with a good stiff piece of work cut out for them. The sort of man who knew his business better than you or I could have told it him.A Christmas Carol artful dog. tell me higher. what would have become of them next. and so would Mrs Fezziwig. and came upon his feet again without a stagger. and I’ll use it. people who were not to be trifled with. at any given time. she was worthy to be his partner in every sense of the term. and back again to your place. If that’s not high praise. too. that he appeared to wink with his legs. bow and curtsey. Mr and Mrs Fezziwig took their stations. When the clock struck eleven. As to her. advance and retire. this domestic ball broke up. But if they had been twice as many — ah. and had no notion of walking.) struck up Sir Roger de Coverley. You couldn’t have predicted. mind. both hands to your partner. thread-theneedle. Fezziwig cut — cut so deftly. people who would dance. And when old Fezziwig and Mrs Fezziwig had gone all through the dance. one on 52 of 138 . Top couple. corkscrew. three or four and twenty pair of partners.’ Then old Fezziwig stood out to dance with Mrs Fezziwig. four times — old Fezziwig would have been a match for them. A positive light appeared to issue from Fezziwig’s calves. They shone in every part of the dance like moons.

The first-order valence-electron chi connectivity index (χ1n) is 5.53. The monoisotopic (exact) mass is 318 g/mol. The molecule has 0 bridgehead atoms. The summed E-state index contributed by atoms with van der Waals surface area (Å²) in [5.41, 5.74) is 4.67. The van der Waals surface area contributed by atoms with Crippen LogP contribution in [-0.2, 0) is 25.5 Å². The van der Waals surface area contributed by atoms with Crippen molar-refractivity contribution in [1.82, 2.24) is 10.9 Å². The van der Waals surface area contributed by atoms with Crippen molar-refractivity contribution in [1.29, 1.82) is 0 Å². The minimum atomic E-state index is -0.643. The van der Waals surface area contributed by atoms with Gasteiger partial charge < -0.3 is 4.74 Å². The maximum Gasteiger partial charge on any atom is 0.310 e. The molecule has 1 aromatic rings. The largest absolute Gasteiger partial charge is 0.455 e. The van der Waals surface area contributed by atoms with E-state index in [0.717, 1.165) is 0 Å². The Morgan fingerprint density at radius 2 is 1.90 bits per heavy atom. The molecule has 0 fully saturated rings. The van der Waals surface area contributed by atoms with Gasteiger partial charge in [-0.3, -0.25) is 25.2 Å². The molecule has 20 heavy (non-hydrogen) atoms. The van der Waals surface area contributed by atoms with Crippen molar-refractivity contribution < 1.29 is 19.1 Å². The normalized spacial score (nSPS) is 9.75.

and underwent the strangest agitation. ‘Why. Is it not. When everybody had retired but the two prentices. and became conscious that it was looking full upon him. The Spirit signed to him to listen to the two apprentices. remembered everything.’ echoed Scrooge. while the light upon its head burnt very clear. who were pouring out their hearts in praise of Fezziwig: and when he had done so. when the bright faces of his former self and Dick were turned from them. which were under a counter in the back-shop. they did the same to them. wished him or her a Merry Christmas. and shaking hands with every person individually as he or she went out. During the whole of this time.’ said the Ghost.A Christmas Carol either side of the door.’ ‘Small. Is that so much that he deserves this praise. that he remembered the Ghost. and the lads were left to their beds. and thus the cheerful voices died away.’ 53 of 138 . His heart and soul were in the scene. It was not until now. ‘A small matter. and with his former self. said. ‘to make these silly folks so full of gratitude. enjoyed everything. Scrooge had acted like a man out of his wits. He has spent but a few pounds of your mortal money: three or four perhaps. He corroborated everything.